Lucas: How would you describe the game as a whole and, , the kinds of mechanics that are in it?
Nils Hintze: It’s absolutely a monster of the week game. You have your base, your headquarter in a town called Uppsala in the middle of Sweden and you venture out in the rural parts of the country. You’re all city people and you go out into these villages where things have started to go wrong since the vaesen are, are obviously noticing that people are changing. And some of them are like going mad. Some of them are killing people. Some of them are disappearing. Sometimes it’s the vaesen that are the victims, but things are changing. So you’re going out into this countryside, places where you’re isolated, there is no help and there is, always a mystery to solve. There is a way to make things kind of okay. And I would say it’s not a game where you’re like compete against the game and try to make as good character as possible. It’s a, it’s a game where you tell stories and you help each other and you, the game officer could ask the players, give me some good ideas.
I can come up with anything and so forth. That would be absolutely okay to do.
Lucas: Yeah. So does it operate on a central mechanic, in the way that Dungeons and dragons would rely on a 20 sided die?
Nils Hintze: Yeah, it does. I think almost all of Free League’s game have, have the, the Year Zero , engine, which is y ou roll like a you roll like a dice pool of D-sixes and sixes are hits. If you fail you can push the roll, and that means re-rolling, but that also means taking some kind of damage. You, you, get angry or you get wounded or you pay a price to, to, to try again.
So that, that is the basics of the game. That’s the core of the mechanics.
Lucas: Of all the vaesen in this game, is there one that you, uh, that sticks out to you as, uh, kind of the best one to talk about or one that exemplifies your work or the tone of the piece, or just your favorite?
Nils Hintze: I would say all of that Uh, and in fairies I know that fairies is a part of the Swedish folklore, but to me, it’s also a very, I know, Celtic or British, but
Lucas: That’s why I wasn’t sure of the pronunciation, uh, the, the word crops up in a lot of different places.
Nils Hintze: Yeah. But I think they, they really, they are absolutely my favorite and I think they really set the tone for, for, for this game. And to me they’re like they, they should be written by Neil Gaiman and be a part of the Sandman comics they would fit so well in, in his stories. I mean there are like beautiful creatures who have almost no empathy. They do whatever they want. And they don’t really care about the consequences of their actions and they could be really grim, but also really, um, give things and promise things. Absolutely. So there are like these kind of like a prick, these psychopaths who are really powerful and hard to, to hurt you can’t really hurt them.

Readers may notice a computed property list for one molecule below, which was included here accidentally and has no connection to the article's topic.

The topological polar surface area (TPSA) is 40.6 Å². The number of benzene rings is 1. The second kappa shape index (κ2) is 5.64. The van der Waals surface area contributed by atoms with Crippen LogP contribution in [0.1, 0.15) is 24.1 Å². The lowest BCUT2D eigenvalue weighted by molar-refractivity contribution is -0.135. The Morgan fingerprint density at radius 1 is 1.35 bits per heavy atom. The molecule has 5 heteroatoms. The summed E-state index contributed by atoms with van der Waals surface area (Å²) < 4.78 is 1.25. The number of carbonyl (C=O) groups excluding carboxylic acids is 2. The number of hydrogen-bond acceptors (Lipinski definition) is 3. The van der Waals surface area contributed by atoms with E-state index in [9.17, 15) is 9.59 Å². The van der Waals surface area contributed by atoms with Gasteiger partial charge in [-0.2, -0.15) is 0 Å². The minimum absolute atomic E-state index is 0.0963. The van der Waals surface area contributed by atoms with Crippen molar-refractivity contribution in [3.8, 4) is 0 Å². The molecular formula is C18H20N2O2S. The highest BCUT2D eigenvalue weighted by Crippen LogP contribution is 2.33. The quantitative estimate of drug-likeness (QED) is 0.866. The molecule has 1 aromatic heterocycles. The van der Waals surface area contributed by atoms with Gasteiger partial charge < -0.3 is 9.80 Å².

And I think that they can be used well in the, in a vaesen game. and I imagine them coming from the forest, uh, in the middle of the night, after a big party in the village and everyone is are drunk and have started to fall asleep and you can see it like glittering a on the lake or a, or a mist rising from the forest.
And, you know, you rub your eyes and you see that there’s something flying among the trees. And I think it’s the, it’s the fairies coming towards the village, just wreck havoc with their, with their magic, driving people mad and changing time. And just doing tricks that to them are just funny, but they could be horrible.
I mean, they’re, they’re absolutely interested in babies and children fascinated by them, but they have no moral, they don’t care what they do. So I think they could be really both horrible and comical and, and interesting as well.
And I think they could be interpreted symbolic as well.
I’ve thought about it a little and I think they could be a symbol for dreamers. I mean, they, they, um, they often offer gifts. They often promise things, but that gold is most often just sand and they could be interpreted in a way, a really harsh way: the dreamer, who will inevitably go wrong, who will be punished for, for, uh, thinking too big
Lucas: Yeah, I think the English word for that might be hubris.
Nils Hintze: Yeah. Yeah, absolutely. Yeah. That kind of the bad part of creativity, or you can even interpret them as madness as people. I mean, people, uh, are effected by the fairies, but they have really just lost their minds have been driven insane. Um, so it could be like a way to talk about a mental illness as well.
I think they are interesting and have a depth to them.
Lucas: absolutely. I mean, you’ve hit on all of the reasons why I’m making this show, because I think all of these, all of these different meanings can be bound up in an individual creature and they often are.